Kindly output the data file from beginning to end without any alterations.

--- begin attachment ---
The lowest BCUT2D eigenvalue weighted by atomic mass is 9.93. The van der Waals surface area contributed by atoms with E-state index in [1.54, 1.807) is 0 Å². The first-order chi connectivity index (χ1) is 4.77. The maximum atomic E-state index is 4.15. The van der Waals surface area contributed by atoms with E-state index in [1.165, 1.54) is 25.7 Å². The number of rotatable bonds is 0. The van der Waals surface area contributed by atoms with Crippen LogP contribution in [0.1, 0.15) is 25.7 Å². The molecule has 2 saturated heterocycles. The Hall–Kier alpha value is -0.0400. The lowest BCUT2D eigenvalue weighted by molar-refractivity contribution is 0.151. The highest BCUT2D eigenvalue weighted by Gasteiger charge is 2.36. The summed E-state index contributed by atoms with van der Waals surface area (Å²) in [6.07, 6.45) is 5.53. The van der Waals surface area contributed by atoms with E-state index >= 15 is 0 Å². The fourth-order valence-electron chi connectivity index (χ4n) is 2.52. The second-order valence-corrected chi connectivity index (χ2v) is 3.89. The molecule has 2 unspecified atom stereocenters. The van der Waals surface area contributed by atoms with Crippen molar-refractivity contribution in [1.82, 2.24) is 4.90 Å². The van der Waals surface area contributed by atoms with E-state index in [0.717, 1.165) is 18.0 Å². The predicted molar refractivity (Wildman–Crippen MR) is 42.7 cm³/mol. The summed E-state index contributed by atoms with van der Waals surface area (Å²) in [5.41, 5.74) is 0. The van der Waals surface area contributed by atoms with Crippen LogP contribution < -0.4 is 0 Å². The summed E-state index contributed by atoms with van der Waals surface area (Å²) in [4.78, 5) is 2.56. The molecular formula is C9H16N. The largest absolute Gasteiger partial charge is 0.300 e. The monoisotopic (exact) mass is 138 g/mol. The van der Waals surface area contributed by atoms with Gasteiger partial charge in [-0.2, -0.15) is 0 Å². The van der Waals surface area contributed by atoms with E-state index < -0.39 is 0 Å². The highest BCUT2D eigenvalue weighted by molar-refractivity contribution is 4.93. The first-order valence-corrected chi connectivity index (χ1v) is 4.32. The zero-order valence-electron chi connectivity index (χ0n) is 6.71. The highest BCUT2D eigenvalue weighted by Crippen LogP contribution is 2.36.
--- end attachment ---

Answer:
The lowest BCUT2D eigenvalue weighted by atomic mass is 9.93. The van der Waals surface area contributed by atoms with E-state index in [1.54, 1.807) is 0 Å². The first-order chi connectivity index (χ1) is 4.77. The maximum atomic E-state index is 4.15. The van der Waals surface area contributed by atoms with E-state index in [1.165, 1.54) is 25.7 Å². The number of rotatable bonds is 0. The van der Waals surface area contributed by atoms with Crippen LogP contribution in [0.1, 0.15) is 25.7 Å². The molecule has 2 saturated heterocycles. The Hall–Kier alpha value is -0.0400. The lowest BCUT2D eigenvalue weighted by molar-refractivity contribution is 0.151. The highest BCUT2D eigenvalue weighted by Gasteiger charge is 2.36. The summed E-state index contributed by atoms with van der Waals surface area (Å²) in [6.07, 6.45) is 5.53. The van der Waals surface area contributed by atoms with E-state index >= 15 is 0 Å². The fourth-order valence-electron chi connectivity index (χ4n) is 2.52. The second-order valence-corrected chi connectivity index (χ2v) is 3.89. The molecule has 2 unspecified atom stereocenters. The van der Waals surface area contributed by atoms with Crippen molar-refractivity contribution in [1.82, 2.24) is 4.90 Å². The van der Waals surface area contributed by atoms with E-state index in [0.717, 1.165) is 18.0 Å². The predicted molar refractivity (Wildman–Crippen MR) is 42.7 cm³/mol. The summed E-state index contributed by atoms with van der Waals surface area (Å²) in [5.41, 5.74) is 0. The van der Waals surface area contributed by atoms with Crippen LogP contribution < -0.4 is 0 Å². The summed E-state index contributed by atoms with van der Waals surface area (Å²) in [4.78, 5) is 2.56. The molecular formula is C9H16N. The largest absolute Gasteiger partial charge is 0.300 e. The monoisotopic (exact) mass is 138 g/mol. The van der Waals surface area contributed by atoms with Gasteiger partial charge in [-0.2, -0.15) is 0 Å². The van der Waals surface area contributed by atoms with E-state index < -0.39 is 0 Å². The highest BCUT2D eigenvalue weighted by molar-refractivity contribution is 4.93. The first-order valence-corrected chi connectivity index (χ1v) is 4.32. The zero-order valence-electron chi connectivity index (χ0n) is 6.71. The highest BCUT2D eigenvalue weighted by Crippen LogP contribution is 2.36.